Rising Sea Level
Much of Singapore lies a mere 15m above the mean sea level, while a good 30% is less than 5m above the mean sea level. Hence rising sea level is a threat to our sustenance
Change in water cycle
Change in the water cycle has caused periods of drought, which has an impact on Singapore’s steady water supply. While on the other hand increase in short spells of intense rainfalls may be too much for the drainage systems to contain as a result it could lead to floods.
Annual Rainfall (mm)
Annual Frequency of Days with Heavier Rainfall
Note: The trend is indicated by the blue line and the 95% confidence interval.
Damage to ecosystems
The steady rising temperatures pose a serious threat to the flaura and fauna in Singapore. This is because increase in temperatures leads to changes in processes like soil formation, nutrient storage, migration (in animals) etc.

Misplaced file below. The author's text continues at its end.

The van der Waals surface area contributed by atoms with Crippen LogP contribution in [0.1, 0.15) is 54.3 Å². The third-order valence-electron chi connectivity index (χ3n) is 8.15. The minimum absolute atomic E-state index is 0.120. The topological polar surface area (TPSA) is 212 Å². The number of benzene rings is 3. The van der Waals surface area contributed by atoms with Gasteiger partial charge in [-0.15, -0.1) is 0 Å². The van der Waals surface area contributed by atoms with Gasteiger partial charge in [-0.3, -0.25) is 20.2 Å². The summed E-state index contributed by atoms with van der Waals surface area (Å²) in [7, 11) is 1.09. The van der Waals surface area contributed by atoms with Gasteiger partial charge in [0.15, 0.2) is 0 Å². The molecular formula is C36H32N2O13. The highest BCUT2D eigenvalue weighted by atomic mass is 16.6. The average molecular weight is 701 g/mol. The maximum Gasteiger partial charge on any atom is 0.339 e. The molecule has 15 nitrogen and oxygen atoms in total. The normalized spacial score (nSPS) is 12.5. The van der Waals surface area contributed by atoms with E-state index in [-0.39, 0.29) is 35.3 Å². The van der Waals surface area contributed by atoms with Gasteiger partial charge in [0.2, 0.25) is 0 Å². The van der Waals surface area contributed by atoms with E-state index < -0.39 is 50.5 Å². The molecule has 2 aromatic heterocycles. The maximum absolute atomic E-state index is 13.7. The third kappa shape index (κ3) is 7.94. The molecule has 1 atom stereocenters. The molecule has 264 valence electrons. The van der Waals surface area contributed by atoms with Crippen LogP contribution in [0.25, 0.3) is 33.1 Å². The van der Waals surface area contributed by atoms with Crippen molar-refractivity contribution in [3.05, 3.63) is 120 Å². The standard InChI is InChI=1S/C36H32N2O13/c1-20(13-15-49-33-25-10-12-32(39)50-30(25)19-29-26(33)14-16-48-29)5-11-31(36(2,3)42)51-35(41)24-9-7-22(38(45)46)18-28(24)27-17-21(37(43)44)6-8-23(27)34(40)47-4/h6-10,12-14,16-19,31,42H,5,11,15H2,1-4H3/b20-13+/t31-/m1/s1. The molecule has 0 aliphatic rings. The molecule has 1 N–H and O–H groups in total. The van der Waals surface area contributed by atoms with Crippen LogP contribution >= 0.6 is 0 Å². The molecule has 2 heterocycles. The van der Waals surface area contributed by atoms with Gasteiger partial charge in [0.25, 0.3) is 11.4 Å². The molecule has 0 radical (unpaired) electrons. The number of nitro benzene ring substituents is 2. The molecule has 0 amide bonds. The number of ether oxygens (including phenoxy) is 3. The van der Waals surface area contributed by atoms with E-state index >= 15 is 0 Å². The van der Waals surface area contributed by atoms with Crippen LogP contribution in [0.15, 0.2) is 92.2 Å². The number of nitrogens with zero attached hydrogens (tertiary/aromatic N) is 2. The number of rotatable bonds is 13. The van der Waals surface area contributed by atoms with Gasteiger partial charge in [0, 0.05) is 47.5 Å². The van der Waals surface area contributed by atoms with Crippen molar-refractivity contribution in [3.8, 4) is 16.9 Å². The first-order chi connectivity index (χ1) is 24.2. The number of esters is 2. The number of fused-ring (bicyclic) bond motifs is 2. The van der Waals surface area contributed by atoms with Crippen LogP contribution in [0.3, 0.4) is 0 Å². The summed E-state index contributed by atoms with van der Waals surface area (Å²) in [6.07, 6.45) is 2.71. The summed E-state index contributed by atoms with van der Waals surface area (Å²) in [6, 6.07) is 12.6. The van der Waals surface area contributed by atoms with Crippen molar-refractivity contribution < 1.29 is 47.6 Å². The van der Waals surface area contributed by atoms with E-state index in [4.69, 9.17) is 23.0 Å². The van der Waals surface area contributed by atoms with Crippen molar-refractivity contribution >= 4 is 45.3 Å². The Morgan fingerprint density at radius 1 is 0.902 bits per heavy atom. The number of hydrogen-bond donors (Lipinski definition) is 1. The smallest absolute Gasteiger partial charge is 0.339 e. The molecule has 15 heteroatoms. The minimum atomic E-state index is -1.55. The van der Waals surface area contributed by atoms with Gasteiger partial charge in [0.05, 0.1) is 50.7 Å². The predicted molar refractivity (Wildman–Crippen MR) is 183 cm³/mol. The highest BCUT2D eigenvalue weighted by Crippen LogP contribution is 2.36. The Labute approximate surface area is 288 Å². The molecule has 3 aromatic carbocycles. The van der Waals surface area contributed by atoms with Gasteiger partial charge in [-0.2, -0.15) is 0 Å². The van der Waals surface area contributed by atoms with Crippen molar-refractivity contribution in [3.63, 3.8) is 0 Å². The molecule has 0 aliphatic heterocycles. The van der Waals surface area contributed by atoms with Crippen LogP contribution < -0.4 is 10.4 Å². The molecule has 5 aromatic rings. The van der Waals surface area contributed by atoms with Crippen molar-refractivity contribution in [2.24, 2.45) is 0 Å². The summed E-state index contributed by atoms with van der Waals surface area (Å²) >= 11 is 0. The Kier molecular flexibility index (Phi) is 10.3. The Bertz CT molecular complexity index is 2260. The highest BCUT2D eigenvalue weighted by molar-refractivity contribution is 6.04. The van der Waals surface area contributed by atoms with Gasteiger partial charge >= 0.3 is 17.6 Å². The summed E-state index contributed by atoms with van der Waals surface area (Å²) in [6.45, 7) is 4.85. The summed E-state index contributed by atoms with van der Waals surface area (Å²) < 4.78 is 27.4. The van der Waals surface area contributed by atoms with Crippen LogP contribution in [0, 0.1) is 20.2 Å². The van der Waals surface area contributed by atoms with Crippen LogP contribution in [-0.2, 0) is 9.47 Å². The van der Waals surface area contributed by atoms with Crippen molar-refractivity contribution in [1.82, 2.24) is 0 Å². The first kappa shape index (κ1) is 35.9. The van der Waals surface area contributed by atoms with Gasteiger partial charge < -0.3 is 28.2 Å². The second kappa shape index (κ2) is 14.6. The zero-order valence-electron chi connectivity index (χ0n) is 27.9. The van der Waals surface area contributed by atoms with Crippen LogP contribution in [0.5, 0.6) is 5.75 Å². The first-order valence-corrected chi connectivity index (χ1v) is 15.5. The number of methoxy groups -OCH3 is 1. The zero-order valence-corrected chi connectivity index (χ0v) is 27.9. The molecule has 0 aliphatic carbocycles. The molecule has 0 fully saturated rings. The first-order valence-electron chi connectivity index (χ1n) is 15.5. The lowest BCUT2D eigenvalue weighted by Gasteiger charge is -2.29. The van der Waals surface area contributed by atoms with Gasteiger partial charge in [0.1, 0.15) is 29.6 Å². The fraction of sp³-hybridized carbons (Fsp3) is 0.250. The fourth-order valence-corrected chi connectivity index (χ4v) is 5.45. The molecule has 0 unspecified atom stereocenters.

Singapore is extremely vulnerable to vector-borne diseases, and these diseases peak during summer months for example dengue. Further research shows that long warm periods increase the probability if heat stress, and also causes great distress to the elderly and those who are sick.
Increased energy consumption
Increased temperatures will mean that the consumption of air-conditioners will increase, which actually leads to greater carbon dioxide in the air. Carbon dioxide is one of the major greenhouse gases, increased levels of which means increased levels of global warming. It’s a vicious cycle.
Food supply threatened
We export 90% of our food supply, climate and water cycle changes have caused problems like drought, storms, flooding etc all across the globe. All this means an acute threat to our food security